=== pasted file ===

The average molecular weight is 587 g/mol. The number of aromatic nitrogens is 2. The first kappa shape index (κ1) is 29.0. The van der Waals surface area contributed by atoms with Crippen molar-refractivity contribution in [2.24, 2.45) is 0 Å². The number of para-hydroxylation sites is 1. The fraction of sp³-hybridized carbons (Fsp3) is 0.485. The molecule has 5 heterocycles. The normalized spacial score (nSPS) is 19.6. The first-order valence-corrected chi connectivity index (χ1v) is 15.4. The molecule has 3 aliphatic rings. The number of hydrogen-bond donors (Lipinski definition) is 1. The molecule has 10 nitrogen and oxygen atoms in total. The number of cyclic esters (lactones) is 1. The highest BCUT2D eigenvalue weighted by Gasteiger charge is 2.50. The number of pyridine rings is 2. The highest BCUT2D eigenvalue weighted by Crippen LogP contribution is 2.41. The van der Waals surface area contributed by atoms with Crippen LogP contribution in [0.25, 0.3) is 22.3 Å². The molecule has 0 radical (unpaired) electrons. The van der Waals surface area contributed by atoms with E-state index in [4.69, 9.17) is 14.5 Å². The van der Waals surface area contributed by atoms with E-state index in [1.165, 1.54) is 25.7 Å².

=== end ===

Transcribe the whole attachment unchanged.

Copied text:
The average molecular weight is 587 g/mol. The number of aromatic nitrogens is 2. The first kappa shape index (κ1) is 29.0. The van der Waals surface area contributed by atoms with Crippen molar-refractivity contribution in [2.24, 2.45) is 0 Å². The number of para-hydroxylation sites is 1. The fraction of sp³-hybridized carbons (Fsp3) is 0.485. The molecule has 5 heterocycles. The normalized spacial score (nSPS) is 19.6. The first-order valence-corrected chi connectivity index (χ1v) is 15.4. The molecule has 3 aliphatic rings. The number of hydrogen-bond donors (Lipinski definition) is 1. The molecule has 10 nitrogen and oxygen atoms in total. The number of cyclic esters (lactones) is 1. The highest BCUT2D eigenvalue weighted by Gasteiger charge is 2.50. The number of pyridine rings is 2. The highest BCUT2D eigenvalue weighted by Crippen LogP contribution is 2.41. The van der Waals surface area contributed by atoms with Crippen LogP contribution in [0.25, 0.3) is 22.3 Å². The molecule has 0 radical (unpaired) electrons. The van der Waals surface area contributed by atoms with E-state index in [4.69, 9.17) is 14.5 Å². The van der Waals surface area contributed by atoms with E-state index in [1.165, 1.54) is 25.7 Å².